There are plenty of resources available on the web and elsewhere to give students guidance on how to take notes in lectures and other sessions, but what about teachers?
If your material is really technical, there is no way you can deliver it without notes, but finding a method which suits you is largely a matter of trial and error.
However, if the only way you can deliver a lecture is by reading detailed notes, just think what it is like for the students who have to listen to it. Consider putting any detail which they really must get right on a handout or on the VLE.
Crucial both to your delivery and to the students' understanding is communicating the shape of the lecture, and the headings of the topics.
- Digesting: if you are really not confident, you may need to write out your lecture beforehand. (Beware! That is all about what you will teach, not what they will learn; what you will deliver, not what they will consume.) Then use the well-established revision technique to reduce it to headings and sub-headings, and then to keywords, and put them on cards. Much of the value of this comes from the process of doing it, so beware that simply picking up the cards from last year's lecture may leave you bewildered.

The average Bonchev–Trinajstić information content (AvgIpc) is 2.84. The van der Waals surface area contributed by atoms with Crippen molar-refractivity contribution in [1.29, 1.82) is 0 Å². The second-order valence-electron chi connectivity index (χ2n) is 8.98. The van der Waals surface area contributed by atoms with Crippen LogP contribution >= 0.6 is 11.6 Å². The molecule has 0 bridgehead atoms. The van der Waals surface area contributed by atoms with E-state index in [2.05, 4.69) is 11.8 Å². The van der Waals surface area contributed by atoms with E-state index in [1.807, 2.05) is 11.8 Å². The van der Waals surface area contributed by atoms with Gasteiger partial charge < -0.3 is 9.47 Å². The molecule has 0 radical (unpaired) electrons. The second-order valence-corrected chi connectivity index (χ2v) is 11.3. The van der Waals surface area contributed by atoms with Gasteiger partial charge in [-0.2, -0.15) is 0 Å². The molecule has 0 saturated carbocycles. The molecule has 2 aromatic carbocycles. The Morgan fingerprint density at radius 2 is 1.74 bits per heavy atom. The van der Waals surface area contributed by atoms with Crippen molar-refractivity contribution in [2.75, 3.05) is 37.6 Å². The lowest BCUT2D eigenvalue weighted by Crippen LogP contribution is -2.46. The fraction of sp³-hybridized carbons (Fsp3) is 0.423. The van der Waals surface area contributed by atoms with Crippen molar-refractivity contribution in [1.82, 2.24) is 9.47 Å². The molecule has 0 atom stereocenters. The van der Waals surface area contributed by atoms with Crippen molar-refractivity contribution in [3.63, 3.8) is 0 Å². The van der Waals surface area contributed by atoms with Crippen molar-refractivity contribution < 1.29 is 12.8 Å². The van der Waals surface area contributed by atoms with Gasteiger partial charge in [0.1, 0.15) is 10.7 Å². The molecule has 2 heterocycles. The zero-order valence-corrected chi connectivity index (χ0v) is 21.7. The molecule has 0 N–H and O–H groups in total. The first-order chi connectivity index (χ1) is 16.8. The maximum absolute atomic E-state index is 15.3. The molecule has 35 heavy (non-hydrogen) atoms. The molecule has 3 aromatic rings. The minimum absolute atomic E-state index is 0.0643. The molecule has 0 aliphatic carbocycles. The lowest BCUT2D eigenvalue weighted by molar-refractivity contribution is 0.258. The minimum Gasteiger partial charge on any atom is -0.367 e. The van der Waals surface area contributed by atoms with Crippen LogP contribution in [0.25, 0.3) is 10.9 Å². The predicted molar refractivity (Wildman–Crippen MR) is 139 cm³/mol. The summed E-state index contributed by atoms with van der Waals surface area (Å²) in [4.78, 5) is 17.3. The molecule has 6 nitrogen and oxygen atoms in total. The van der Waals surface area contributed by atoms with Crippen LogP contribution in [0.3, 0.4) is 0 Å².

- A word processor can help. Write the lecture, then use the standard formatting tools to pick out the key points as headings: go into "outline" view and select only the headings. Arrange them as appropriate and print. But don't make it too easy for yourself—it is the effort which makes it work, not the technique itself.
- Use a presentation package: whether the result is OHTs or a data projection it will make you think in terms of headings and sub-headings.
- Most packages, such as PowerPoint™, offer the option of annotating the slides and printing the result. In recent versions of PowerPoint, there is a "notes" pane by default under the main design pane, and you can print a version including the notes by going through File>Print>Print what>Notes Pages. It's a bit mechanical, but it works.
- Using a flip chart?: Make small notes in a corner of each page in light pencil: participants will not see them.
Really, these techniques are more symptom than substance—if you are prepared to go to this trouble you are either very nervous, or thinking seriously about the audience's learning—or both. It is that act of doing it which probably matters more than the final product.